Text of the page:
Though the doors may be closed to the outside because of Covid-19 restrictions, the B.C. Vintage Truck Museum remains active inside.
“In a way, the pandemic has sort of been a blessing in disguise,” says museum vice-president Noel Cleveland.
“We now have a lot more free time to get caught up and get the trucks in better shape. We’ve probably increased the number [of trucks] that are running. Selected volunteers will come in, and each guy has a partner they work with that they’ve been working with since the start of the pandemic.”
Cleveland, who retired as the western Canada sales manager for Makita power tools, has counted himself as one of the volunteers for six years. But this past year has been undeniably different.
Like other attractions across Canada, the museum located in Surrey’s Cloverdale suburb shut its doors to the public in March 2020. It opened for four months in July, but closed to the public once again in November.
As positive as the experience has been behind the scenes, Cleveland knows the temporary closures have come at a price.
“This pandemic has hurt us pretty badly,” he says. “People kind of forget about you because of the pandemic. But as soon as we get our okay to open up, we’ll start trying to advertise and getting things in.”
Since opening in 2012, the B.C. Vintage Truck Museum has welcomed around 20,000 visitors from 33 countries. The non-profit organization that supports the collection has logged 60,000 volunteer hours and counting.
Members of the public can’t explore these trucks in person these days, but there is an online alternative. A virtual tour, which showcases the various trucks housed in the museum, is now hosted on the museum’s website. It’s attracting an audience, too.
“In the last two months or so we probably get about 20 to 30 phone calls a week asking us when we’re open because they want to come and see [the museum],” he says. “They’ve seen the virtual tours, and they would like to come and see the whole thing.”
Many of the vintage trucks in the museum originally came from the collection of Aubrey “Bob” King, a successful Vancouver trucking entrepreneur. They were locked away in warehouses in 1958, when King shut down his companies, but rediscovered in 1973 after his death. The collection was donated to the province of British Columbia and eventually used in the B.C. Transportation Museum until its closure in 1992, then it was off to the Teamster Freight Museum until 2010. Now, these historic trucks reside here.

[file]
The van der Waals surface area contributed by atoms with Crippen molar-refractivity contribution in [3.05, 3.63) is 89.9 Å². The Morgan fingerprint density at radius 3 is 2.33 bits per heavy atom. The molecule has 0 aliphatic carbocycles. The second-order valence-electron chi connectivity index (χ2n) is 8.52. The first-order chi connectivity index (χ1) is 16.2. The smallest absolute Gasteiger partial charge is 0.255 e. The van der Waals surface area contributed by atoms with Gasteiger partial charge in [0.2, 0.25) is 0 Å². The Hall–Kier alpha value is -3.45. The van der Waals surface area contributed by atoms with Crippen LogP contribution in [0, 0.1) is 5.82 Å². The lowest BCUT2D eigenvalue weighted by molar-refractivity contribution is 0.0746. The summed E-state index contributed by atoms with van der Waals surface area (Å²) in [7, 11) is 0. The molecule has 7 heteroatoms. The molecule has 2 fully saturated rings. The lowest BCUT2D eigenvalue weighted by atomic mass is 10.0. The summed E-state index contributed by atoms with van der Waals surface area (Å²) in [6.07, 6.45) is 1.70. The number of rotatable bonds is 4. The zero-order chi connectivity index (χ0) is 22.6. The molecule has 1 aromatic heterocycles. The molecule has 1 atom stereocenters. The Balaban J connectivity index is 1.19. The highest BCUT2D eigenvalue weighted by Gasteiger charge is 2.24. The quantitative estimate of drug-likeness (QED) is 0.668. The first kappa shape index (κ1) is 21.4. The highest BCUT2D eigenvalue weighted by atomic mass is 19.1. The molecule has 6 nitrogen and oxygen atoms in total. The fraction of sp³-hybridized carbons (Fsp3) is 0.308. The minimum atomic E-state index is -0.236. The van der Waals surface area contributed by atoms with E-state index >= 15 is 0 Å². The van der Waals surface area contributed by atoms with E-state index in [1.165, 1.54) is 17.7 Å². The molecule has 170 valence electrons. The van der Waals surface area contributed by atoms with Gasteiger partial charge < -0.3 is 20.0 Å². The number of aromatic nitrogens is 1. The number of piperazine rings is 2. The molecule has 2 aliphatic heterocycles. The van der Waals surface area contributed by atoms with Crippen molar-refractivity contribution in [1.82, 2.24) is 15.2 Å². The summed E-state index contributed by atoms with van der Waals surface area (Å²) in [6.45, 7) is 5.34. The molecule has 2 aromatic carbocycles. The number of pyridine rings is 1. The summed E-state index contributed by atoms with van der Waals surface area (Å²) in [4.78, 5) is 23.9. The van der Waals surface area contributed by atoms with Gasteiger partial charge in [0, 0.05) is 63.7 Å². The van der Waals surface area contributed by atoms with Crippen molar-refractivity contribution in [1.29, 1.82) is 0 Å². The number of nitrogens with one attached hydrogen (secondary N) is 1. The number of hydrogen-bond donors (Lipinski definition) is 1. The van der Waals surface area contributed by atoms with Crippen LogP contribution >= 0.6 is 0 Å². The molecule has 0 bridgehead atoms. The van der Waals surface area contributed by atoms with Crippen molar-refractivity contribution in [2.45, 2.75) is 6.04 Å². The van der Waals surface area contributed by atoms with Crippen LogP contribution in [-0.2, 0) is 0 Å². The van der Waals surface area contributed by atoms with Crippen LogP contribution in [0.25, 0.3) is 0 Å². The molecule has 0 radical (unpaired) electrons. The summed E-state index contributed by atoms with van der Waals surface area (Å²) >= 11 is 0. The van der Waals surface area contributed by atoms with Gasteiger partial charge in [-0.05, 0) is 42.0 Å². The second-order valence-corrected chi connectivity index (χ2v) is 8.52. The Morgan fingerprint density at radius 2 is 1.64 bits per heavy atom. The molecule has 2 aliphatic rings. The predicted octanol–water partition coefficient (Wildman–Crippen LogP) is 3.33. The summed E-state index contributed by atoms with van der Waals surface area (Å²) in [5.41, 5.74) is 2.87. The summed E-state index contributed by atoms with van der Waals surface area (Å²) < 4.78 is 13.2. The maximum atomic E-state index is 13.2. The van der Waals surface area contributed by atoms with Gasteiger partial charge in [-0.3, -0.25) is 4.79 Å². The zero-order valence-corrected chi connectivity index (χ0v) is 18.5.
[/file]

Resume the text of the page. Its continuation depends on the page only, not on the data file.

The rarest of the collection is the 1935 Dodge Airflow. Of the 249 Airflow trucks built between 1934 and 1940, 29 were built for the Standard Oil Company. Only four remain, and this is the only one in Canada. Powered by a 100-horsepower inline-six engine, the Airflow carried a 1,275-gallon tank, delivering gasoline to local Chevron stations from 1935 to 1947.
Among other attractions is a 1910 White replica, the latest truck added to the museum. This delivery van is powered by a two-cylinder compound steam engine with a reproduction Stanley boiler.
A 1955 GMC Fire Truck donated by the Hope Fire Department also resides here. In 1955 it was driven from Montreal — where it was built by Thibault, a prominent Canadian Fire apparatus manufacturer — back to Hope, where it served in the area for decades.
All of the trucks and memorabilia—including period workshop tools, licence plates, and even gasoline pumps—were donated. And the support hasn’t ended there. To survive during the pandemic, the B.C. Vintage Truck Museum received significant donations from some of its members, along with a federal and a provincial grant.
“This helped us pay our utility bills,” says Anna Dean, president of the museum and the Surrey Heritage Society. “We worked hard to reduce our bills by changing out the lighting, installing thermostats to reduce the heating costs.”
Dean worked in transit for 35 years, retiring after the Winter Olympics in 2010 as the director of operations for Olympic transportation. She also worked as a transportation consultant for the 2012 Summer Olympics and Pan Am Games in Toronto in 2015.
“During the pandemic, we were still able to help others in the community that were less fortunate by taking part in the Cloverdale Kitchen food bank drive and the Christmas Hamper program,” she says.
Prior to the pandemic, the museum would host between 20 to 25 community events and participate in an average of 15 events each year. Many of those are limited these days, too.
In the meantime, there are ways to survive even in the midst of a prolonged pandemic.
“Fortunately, the movie industry is getting back up and running,” Dean says. “Our truck rentals to the movie industry will certainly help us through an extended lockdown.”
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